If you measure the social activity inside enterprise-class networks, it may look like LinkedIn has a lock on the market. But if you study how employees actually connect with each other every day, Facebook is almost always the platform of choice. But because it's not really geared for businesses, it may be vulnerable to services that address needs tied specifically to the workplace. And SAP - of all companies - feels it may have the keys to the enterprise social space, including a supremely fast database and a way for employees to maintain a social profile based on her or his talents.
"The cloud is the ultimate fabric where all the data resides," says Dinesh Sharma, SAP's vice president for cloud marketing, speaking with ReadWriteWeb, "whether it's data we own, or aggregations of data from other places that all come together through Web APIs - that drives a volume of data. You have access to it, and because applications are so easy to consume, it's a perfect fit for the real-time insights that HANA can produce."
Sharma is outlining a strategy based on the success (which has yet to be proven, of course) of two key factors. One is HANA, which utilizes surprisingly ordinary database management schemes, but whose tables and schemas are arranged in large pools of memory rather than storage devices. That relocation of the proverbial operation table can, statistics indeed show, accelerate certain aspects of database applications by six orders of magnitude.
That's at the cloud end of the SAP strategy spectrum. At the other end - the part that faces the user directly - is SuccessFactors, the human capital management service that SAP acquired last December. If you think of Facebook as the caretaker of people's personal social affairs, consider SuccessFactors (along with competitors like talent management service Taleo, recently acquired by Oracle) as competing to be the caretaker of their personal business portfolios, their online curriculum vitae.
Now that Monster.com's development appears to have calcified, LinkedIn has pointed the way toward the need for people to not only build but demonstrate their skills, using tools that go way beyond resumes. SuccessFactors is designed to be mined by talent scouts, looking not just for folks whose work history contains key phrases, but for opportunities to build the skill sets of interested and interesting people into the perfect fit for key positions long-term. (By "long-term," I mean longer than six months.)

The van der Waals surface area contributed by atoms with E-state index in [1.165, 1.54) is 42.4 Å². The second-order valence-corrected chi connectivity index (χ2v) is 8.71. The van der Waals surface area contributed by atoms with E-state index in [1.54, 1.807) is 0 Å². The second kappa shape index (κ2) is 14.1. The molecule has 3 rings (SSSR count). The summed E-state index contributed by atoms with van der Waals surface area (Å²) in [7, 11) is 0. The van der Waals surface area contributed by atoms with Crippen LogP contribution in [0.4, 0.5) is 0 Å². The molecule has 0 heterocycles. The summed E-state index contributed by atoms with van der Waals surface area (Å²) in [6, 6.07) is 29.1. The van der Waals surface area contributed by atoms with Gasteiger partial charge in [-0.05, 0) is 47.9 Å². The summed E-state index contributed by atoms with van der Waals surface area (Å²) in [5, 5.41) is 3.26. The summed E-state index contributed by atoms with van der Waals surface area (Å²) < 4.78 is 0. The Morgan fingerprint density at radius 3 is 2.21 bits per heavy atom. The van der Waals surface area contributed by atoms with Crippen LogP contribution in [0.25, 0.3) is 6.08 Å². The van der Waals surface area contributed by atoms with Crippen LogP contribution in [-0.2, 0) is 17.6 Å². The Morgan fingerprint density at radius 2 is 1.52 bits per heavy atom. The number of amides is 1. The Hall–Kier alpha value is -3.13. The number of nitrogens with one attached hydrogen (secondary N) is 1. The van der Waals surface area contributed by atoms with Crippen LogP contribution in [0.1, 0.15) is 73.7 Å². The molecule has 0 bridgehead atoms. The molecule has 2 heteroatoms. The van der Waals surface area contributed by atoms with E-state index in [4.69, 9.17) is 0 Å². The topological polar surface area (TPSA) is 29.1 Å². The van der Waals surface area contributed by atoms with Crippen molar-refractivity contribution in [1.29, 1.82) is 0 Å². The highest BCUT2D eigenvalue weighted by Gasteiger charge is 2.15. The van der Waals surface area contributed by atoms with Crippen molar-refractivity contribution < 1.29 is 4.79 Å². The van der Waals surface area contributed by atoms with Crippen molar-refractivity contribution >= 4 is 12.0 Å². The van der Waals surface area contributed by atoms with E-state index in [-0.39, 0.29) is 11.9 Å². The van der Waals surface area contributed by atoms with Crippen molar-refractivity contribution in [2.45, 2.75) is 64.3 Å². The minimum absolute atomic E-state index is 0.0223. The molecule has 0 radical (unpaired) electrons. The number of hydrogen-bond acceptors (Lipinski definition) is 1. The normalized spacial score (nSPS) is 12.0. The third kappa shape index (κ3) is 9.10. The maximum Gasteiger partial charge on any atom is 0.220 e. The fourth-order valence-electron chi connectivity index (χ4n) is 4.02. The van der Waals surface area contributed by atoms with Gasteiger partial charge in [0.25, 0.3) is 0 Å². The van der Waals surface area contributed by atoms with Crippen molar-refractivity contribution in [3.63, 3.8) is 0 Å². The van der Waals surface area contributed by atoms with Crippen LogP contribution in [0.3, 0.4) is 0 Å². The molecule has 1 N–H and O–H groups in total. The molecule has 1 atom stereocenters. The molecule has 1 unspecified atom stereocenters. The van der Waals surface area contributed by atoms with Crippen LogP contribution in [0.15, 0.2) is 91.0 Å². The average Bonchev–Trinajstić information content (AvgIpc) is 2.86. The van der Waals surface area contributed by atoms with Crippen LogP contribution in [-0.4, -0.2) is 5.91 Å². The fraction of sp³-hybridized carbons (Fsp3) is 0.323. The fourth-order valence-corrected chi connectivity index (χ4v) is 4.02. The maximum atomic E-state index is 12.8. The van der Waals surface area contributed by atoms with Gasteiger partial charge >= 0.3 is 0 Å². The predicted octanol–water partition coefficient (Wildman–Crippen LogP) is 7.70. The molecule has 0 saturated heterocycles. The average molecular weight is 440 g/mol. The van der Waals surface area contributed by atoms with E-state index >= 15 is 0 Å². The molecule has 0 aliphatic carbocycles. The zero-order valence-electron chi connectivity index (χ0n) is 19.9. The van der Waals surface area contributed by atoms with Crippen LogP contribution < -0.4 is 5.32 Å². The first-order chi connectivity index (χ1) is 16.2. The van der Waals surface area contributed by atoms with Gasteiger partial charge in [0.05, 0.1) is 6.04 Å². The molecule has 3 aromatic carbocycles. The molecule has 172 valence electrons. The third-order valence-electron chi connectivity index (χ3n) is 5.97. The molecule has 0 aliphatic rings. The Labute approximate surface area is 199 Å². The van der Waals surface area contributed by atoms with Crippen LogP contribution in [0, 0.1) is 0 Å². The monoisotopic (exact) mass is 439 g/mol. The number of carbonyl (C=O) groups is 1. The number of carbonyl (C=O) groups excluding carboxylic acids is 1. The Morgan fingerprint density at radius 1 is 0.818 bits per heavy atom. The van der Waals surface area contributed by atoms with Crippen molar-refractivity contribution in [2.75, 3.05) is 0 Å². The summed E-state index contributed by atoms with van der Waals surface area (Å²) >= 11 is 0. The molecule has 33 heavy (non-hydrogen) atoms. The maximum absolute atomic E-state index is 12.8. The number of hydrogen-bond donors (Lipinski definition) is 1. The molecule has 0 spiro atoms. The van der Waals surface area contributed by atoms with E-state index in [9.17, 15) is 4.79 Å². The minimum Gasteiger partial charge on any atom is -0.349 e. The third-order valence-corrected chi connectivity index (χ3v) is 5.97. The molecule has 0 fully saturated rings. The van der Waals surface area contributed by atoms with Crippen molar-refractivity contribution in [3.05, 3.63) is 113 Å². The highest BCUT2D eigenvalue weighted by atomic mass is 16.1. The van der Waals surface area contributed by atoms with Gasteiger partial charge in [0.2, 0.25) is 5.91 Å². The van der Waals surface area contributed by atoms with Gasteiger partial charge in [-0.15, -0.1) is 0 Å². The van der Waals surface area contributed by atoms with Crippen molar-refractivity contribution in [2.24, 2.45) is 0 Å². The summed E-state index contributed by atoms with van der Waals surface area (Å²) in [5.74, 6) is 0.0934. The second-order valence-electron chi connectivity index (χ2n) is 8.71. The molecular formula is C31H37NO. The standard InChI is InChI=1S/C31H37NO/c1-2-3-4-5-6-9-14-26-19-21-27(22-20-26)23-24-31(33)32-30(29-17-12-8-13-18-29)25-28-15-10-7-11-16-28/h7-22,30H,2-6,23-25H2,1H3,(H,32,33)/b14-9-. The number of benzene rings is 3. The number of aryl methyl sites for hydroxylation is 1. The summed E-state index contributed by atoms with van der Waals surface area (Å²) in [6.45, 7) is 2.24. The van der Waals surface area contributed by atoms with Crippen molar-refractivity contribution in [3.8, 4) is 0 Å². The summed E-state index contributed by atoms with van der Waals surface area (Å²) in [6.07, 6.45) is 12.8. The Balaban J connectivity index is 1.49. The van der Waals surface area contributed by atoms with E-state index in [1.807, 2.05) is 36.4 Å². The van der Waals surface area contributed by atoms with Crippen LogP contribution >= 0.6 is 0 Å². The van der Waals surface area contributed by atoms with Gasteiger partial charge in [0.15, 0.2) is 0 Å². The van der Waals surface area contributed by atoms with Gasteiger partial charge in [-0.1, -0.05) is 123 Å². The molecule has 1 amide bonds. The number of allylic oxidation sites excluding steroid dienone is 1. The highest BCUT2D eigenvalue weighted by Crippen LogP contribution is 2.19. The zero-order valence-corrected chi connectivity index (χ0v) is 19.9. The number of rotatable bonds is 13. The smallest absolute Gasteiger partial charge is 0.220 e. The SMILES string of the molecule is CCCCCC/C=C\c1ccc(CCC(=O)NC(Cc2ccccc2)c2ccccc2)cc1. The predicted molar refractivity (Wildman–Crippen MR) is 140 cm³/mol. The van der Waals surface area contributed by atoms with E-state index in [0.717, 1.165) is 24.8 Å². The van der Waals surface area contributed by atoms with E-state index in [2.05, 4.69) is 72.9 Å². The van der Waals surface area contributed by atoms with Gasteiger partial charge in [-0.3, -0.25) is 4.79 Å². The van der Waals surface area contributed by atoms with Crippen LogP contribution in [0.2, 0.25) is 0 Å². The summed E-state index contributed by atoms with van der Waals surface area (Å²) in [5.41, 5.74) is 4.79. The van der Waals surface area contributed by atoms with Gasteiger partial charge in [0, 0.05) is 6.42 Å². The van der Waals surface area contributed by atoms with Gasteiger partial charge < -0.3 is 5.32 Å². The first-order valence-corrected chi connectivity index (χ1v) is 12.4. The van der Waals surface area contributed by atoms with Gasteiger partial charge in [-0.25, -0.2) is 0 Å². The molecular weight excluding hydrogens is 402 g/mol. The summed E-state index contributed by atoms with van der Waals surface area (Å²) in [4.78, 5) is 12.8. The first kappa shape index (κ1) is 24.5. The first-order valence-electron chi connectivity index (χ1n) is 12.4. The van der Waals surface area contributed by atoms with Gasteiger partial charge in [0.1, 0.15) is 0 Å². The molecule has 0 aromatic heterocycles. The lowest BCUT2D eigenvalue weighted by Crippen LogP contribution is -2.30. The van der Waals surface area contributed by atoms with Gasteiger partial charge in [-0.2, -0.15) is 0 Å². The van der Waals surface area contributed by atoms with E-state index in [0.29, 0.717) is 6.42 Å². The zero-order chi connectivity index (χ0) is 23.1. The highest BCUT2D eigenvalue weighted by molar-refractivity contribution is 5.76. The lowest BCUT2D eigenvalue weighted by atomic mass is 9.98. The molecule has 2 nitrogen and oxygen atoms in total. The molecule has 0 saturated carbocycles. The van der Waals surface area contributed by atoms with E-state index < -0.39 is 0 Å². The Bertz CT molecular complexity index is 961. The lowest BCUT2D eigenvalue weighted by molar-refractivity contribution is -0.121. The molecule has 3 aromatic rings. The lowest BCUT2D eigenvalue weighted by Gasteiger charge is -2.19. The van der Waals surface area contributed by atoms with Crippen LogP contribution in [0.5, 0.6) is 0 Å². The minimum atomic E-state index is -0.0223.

Picture if you will a talent management worker in the human resources department of a major enterprise. On her tablet is a tool that would let her search for multiple people throughout the workforce who would be best suited to work together as a team on a collective project, sorted in order by their estimated availability and proximity to the place of business. The tool would have to judge these workers' interest and attitudes based on such factors as what they tweet, what products they've liked on Facebook and what tech news stories they've commented on. Even with the best database management schemes in the world, it would be quite a considerable query, consuming tremendous resources and time.
It's the sort of job that could use being accelerated by six orders of magnitude. And there you see the connection.
SAP's Sharma points out that the common usage model for applications preferred by folks in college or emerging from it today is tremendously different from the usage model of 2000 - the key difference being the social component. Any new functionality delivered to that customer - the ones entering the workforce with the skills that talent managers want most - must be geared toward interoperability and shareability. It cannot sit on a hard drive.
"If you're a major company, you probably run your infrastructure on SAP already today. We're providing these applications with these capabilities, and then also giving a level of openness so that you add them at a time and pace of your choosing," says Sharma. "It's not monolithic... Monolithic applications, even those in the cloud, start to morph toward a collection of thousands of services, that are pulled together on an as-needed basis to solve one problem, but then combine in a different way to solve a different problem. It's an intriguing option."
Photo of Syracuse University campus by Scott Fulton